A portrait image of Christoffer Malmer

Christoffer Malmer

Views on… is a new series from The Banker, gathering thoughts and commentary on impactful issues shaping the future of financial services. Liz Lumley talks to SEB Embedded.

We are gathering views on embedded finance, which is widely regarded as having enormous potential for financial services and wider industry sectors. So far, we have sat down with John Salter, chief customer officer at ClearBank, Alex Mifsud, co-founder and CEO of Weavr and Andrea Ramoino, managing director for electric money business, UK and EEA at Solaris.

In this fourth instalment, we sit down with Christoffer Malmer, head of SEB Embedded, an in-house startup dedicated to commercialising banking-as-a-service (BaaS). The platform was born and developed in the SEB innovation studio SEBx. In 2023, the team evolved out of SEBx to form the completely new business unit, SEB Embedded. 

Tune in next week, when we meet Andrew Ellis, CEO, NatWest Boxed.


Q: What are the key differences between BaaS and embedded finance?

A: I think to some extent this phenomenon of embedding financial services into the interface and context and user journeys of non-banking distributors is still at a relatively novel stage. 

There are a lot of interpretations of what actually encompasses the different definitions which, I think, stretch wider across open banking and how all this comes to fruition. But what I think we can conclude is sort of settling in a little bit. BaaS is what one provides; however, embedded finance is the concept of actually taking that bank service and embedding it into a product.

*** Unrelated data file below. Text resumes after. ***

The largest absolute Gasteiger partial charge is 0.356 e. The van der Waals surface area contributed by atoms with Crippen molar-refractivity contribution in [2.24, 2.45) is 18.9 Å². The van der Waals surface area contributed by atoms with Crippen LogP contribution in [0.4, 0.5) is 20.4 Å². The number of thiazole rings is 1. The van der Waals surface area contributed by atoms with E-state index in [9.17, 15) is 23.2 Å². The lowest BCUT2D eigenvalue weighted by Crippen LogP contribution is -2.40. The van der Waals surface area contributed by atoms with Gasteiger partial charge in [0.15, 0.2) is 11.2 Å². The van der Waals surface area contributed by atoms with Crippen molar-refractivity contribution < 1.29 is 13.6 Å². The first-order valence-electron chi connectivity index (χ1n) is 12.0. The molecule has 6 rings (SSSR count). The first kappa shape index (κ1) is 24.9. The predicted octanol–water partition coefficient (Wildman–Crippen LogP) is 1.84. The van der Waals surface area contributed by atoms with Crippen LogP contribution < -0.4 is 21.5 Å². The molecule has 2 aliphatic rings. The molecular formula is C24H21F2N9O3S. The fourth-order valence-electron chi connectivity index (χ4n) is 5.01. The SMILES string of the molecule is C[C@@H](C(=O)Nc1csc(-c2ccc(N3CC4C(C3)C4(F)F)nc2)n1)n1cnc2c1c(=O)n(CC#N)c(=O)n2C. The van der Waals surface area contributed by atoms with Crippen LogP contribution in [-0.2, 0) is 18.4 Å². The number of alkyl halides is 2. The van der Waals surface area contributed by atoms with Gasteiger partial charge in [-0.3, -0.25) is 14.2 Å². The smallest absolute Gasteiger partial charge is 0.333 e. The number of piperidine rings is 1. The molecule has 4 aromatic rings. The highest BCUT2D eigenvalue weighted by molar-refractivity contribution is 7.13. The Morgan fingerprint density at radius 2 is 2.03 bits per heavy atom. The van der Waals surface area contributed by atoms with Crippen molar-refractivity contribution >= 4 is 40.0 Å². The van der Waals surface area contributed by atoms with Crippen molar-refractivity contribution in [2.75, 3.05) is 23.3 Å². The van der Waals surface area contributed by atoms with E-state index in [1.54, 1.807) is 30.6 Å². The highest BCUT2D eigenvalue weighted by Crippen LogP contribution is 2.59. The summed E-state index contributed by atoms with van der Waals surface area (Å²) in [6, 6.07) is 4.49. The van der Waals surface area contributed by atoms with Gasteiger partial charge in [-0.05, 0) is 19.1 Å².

To give you an example, we provide BaaS to Axel Johnson (a Swedish company, with a history in the food industry, that provides products and services to industrial companies), our first external customer. They buy banking service from us and offer a service to their customer — a card where they have the first-line customer communication. They have the user journey there, the branding — that is an embedded finance product. They offer embedded finance to their customers. We offer BaaS.

I would argue BaaS is a B2B concept. Embedded finance could then be either business to customer, if that end customer is a consumer, or business to business — let’s say, in the case of an accounting firm that wants to offer banking services or a wholesaler that wants to offer to their distributors. So that’s how I would define the two.

Q: Which holds more potential for banks?

A: To provide BaaS, banks are very well equipped. That’s where we have our experience, knowledge and licence. We’ve been doing banking since 1856. We’ve been dealing with regulators all over the world. We’ve been working our way through understanding different changes in regulations and regulatory compliance, but also risk management and banking and financing and funding.